Various song and dance dramas developed during the Six Dynasties period. During the Northern Qi Dynasty, a masked dance called the Big Face (大面, which can mean "mask", alternatively daimian 代面, and it was also called The King of Lanling, 蘭陵王), was created in honour of Gao Changgong who went into battle wearing a mask.[16][17] Another was called Botou (撥頭, also 缽頭), a masked dance drama from the Western Regions that tells the story of a grieving son who sought a tiger that killed his father.[18] In The Dancing Singing Woman (踏謡娘), which relates the story of a wife battered by her drunken husband, the song and dance drama was initially performed by a man dressed as a woman.[17][19] The stories told in of these song-and-dance dramas are simple, but they are thought to be the earliest pieces of musical theatre in China, and the precursors to the more sophisticated later forms of Chinese opera.[17][20]

The Later Tang (923–937) founding emperor Li Cunxu (885–926) — who was of Shatuo extraction — was so passionate about theatre that he enjoyed acting himself. During his reign, he appointed three actors to prefect-ship and in the process alienated his army. In 926, after just 3 years on the throne, he was killed in a mutiny led by a former actor named Guo Congqian.

Song, Jin, and Yuan dynasties[edit]

In the Song dynasty, there were many popular plays involving acrobatics and music. These developed in the Yuan Dynasty into a more sophisticated form known as zaju, with a four- or five-act structure. Yuan drama spread across China and diversified into numerous regional forms, the best known of which is Beijing Opera[citation needed], which is still popular today.

Ming dynasty[edit]

Theatre of late imperial China is referred to operas, or xiqu. People during this time had many types of music-related entertainments, and opera was one of them.[21] It began to rise during the Yuan period (1279-1368). In the subsequent Ming period (1368-1644), Chinese theatre was divided into three categories by audience: imperial court, social elite, and the general public.[22] The actors underwent strict training in singing, dancing, and role-playing techniques.[22] Especially in elite theatre, actors also served as sexual partners for their owners.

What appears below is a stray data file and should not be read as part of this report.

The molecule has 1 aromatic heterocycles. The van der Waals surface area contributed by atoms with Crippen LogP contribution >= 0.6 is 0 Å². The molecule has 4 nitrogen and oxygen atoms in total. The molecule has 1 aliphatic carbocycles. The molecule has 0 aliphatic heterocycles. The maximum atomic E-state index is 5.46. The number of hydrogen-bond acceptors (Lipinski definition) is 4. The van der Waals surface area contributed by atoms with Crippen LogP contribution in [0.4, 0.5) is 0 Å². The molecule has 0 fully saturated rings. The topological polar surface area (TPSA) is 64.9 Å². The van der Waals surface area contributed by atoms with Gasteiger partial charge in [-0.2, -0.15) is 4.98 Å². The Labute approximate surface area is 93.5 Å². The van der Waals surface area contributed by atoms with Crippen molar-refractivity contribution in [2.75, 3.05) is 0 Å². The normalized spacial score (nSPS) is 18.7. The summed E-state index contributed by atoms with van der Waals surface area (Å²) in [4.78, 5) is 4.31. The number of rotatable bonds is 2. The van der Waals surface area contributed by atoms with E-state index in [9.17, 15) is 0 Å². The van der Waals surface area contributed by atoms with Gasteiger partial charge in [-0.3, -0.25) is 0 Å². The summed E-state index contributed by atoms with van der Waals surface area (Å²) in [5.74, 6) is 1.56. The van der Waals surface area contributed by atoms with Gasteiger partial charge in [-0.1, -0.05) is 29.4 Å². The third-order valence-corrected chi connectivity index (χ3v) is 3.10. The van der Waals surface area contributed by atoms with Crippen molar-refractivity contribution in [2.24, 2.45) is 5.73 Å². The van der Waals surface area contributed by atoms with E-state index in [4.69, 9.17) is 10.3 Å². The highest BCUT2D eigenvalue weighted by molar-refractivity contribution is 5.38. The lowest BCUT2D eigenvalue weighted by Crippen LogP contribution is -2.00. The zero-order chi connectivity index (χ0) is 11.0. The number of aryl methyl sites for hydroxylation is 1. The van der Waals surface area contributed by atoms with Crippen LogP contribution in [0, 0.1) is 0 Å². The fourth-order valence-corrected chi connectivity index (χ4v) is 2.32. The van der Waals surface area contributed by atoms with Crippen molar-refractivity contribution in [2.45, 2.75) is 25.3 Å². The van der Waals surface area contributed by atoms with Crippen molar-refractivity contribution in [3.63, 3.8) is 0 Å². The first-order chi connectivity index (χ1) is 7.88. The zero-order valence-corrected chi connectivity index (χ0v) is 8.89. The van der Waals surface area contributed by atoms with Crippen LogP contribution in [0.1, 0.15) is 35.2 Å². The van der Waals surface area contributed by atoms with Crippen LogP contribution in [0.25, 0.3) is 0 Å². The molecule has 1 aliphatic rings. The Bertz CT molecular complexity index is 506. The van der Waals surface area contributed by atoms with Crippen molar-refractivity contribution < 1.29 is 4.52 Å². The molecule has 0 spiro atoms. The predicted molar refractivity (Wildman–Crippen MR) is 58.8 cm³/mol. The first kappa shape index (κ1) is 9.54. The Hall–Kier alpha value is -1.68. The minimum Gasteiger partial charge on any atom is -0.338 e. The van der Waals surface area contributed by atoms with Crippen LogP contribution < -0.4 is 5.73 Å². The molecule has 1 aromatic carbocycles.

Play writers in Ming dynasty were mostly educated and hold relatively high social status, unlike those in Yuan dynasty who stayed at the base.[23] Throughout their education, Confucian ideas are ingrained in their minds, which were then reflected in their writings.[23] As a result, Ming plays often conveyed Confucian teachings, especially in private theatre troupes.[23] For instance, as women desired more equality towards late Ming, Wang Tingne wrote a play called Shi Hou Ji (狮吼记) to educate male authority to women.[23]

The Ming imperial court also enjoyed opera. However, most Ming emperors liked to keep their music entertainments inside the palace.[24] They performed for the court. Ming theatre had less freedom than the previous dynasty, Yuan.[25] Some plays included a role of the emperor and was common in Yuan and early Ming.[26] However, Ming Taizu prohibited the actors to impersonate any imperial members, high officials, or well-respected figures.[26] Whoever performed them or allowed such performances were punished severely.[26] However, these restrictions were not always carried out by the public.[27]

These theatre troupes targeted at commoners and performed in public. However, due to the Ming’s Confucian influence of gender separation, public theatres were dominated by males.[28] Private theatre troupes were very prominent during Ming China. Professional public troupes did not thrive until Ming elite class start to collapse.[29]